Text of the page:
Help! Non-profits are dying!

The non-profit groups who have helped so many people are in trouble. After years of struggling they are losing funding at an alarming rate. In this past week I have learned that yet another group,  one that helps Veterans suffering from PTSD, is going under.  This is also the case with groups for animal welfare, homelessness, teen pregnancy, drug addiction and even the local food pantry.

We are all going to feel the effect of these cuts. There will be more homeless people living on the streets. There will be more families who cannot pay their rent and also put food on the table.  There will be more babies born to teen mothers who are ill-prepared to care for them.  There will be more animals left un-spayed and un-neutered so there will be more and more unwanted animals.  There will be more people turning to drugs to relieve the stress in their lives and there will be more addicts who are unable to get the help they need to get clean. This in turn will fuel more crime to pay for their drugs. None of this is a pretty picture, so what can be done?

This is a time when we all should be doing our small part to help in at least one of these areas.  Provide a can of food for the food bank, buy a spay or neuter voucher for your local shelter, ask at your local Church how they are helping with the homeless or the drug addiction problem.  If we all do even a small part to help, then we are contributing to the solution and not the problem.

Veterans – Stress to suicide

Stress – Burnout  – Pain management – Addiction – Suicide. I believe these are all parts of a continuum or a syndrome if you wish to put it into medical terms.  Of course not all disabled Veterans nor their caregivers will experience all of these things, but I do believe there is the potential for many to go down this road.

What can be done and how can this potential disaster be averted before it engulfs the VA?  My view of the VA system, admittedly a fairly small view, is of an organization which is overwhelmed already. I have previously likened it to a rudderless ship with no captain. That is not to say that there are not wonderful and dedicated individuals within the system.  However, the system itself appears to be bankrupt, if not in terms of money at least in ability.

Where then are the resources to come from, to address the issues which are facing us now, as more and more service men and women are returning from deployment and many are young and with catastrophic injuries.  Add to that the pressure on family members to be the caregivers, and the lack of support for caregivers in the past and you immediately move into the stress – burnout part of this syndrome.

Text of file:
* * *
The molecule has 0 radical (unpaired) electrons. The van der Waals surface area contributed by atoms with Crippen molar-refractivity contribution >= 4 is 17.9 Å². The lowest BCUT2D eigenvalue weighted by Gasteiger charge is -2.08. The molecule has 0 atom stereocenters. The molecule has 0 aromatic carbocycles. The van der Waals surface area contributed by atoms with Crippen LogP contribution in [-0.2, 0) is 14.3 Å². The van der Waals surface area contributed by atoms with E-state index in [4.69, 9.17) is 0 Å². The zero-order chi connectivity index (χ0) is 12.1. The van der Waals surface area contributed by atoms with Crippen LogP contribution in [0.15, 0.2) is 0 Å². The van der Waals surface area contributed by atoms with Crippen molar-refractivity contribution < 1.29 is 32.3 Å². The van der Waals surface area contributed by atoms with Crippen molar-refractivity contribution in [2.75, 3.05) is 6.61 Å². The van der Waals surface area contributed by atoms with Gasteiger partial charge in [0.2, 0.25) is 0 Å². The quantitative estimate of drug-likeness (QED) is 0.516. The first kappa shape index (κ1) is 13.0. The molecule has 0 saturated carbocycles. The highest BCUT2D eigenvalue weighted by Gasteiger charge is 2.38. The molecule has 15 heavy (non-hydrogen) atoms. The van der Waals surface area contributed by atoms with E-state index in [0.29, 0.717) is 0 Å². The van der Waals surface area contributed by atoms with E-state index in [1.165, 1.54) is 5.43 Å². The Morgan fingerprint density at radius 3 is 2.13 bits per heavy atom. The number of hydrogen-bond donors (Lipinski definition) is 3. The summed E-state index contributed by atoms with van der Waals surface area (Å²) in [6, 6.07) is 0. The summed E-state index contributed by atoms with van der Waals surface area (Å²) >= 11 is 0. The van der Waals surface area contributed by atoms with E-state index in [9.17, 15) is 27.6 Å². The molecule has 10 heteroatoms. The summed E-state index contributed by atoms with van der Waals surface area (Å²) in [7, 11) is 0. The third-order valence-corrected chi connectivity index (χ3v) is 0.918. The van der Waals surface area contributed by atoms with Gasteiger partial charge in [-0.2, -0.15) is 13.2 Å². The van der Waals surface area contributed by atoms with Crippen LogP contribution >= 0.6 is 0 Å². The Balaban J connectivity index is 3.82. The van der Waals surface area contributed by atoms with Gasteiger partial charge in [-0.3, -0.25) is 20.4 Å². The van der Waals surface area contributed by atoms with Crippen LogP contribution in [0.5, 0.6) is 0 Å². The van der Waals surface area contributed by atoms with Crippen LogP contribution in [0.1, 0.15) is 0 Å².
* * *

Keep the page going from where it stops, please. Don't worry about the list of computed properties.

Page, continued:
Then it is doubtful whether many if any returning service men and women are without pain of some kind, be it TBI’s or other physical injury or PTSD.  Emotional pain is as hard to deal with as physical pain and probably less well understood as it cannot be readily seen.  So now we add pain to the syndrome. Let us not forget that the caregivers themselves may be dealing with their own pain. Aging parents may be caring for a wounded son or daughter.  Spouses with health issues may be called upon to be the caregiver.  Who is caring for the caregiver?

Now let us look at the addiction component. Addictions, of whatever kind; drugs, alcohol, cigarette/tobacco habit, gambling, sex, & pornography….. All of these are forms of addiction, and addiction is a way of dealing with overwhelming pain and a way for people to  distance themselves from the trauma in their life. We need also to remember that many people are already active drug addicts or prior addicts, especially  in the area of drugs and alcohol.  The stress/burnout/pain syndrome merely pushes them further into their addiction.

This becomes even more convoluted when you consider the medication needs of Disabled Veterans and the possible potential for other family members to avail themselves of the medications. I do not say this lightly. The stress/burnout/pain component can push even the most stable person to seek relief.

Finally we come to the hardest part of this syndrome – Suicide.  Even small events can trigger an unstable action which cannot be undone.  I also believe we need to consider what I would term ‘familycide’  where the overwhelming feelings of hopelessness and helplessness can escalate into removing themselves permanently from the situation and taking the disabled Vet with them.

Obviously this is a very distasteful thought but one which needs to be considered in the light of the lack of support, isolation, inexperience and overwhelming fatigue Veteran families face. It would be wonderful to think that the VA would be able to find solutions for all of this, but realistically we know that will not happen, at least not quickly enough.  I do believe all is not hopeless though, but once again, “We, The People” must band together in whatever way we can do avert the coming crisis.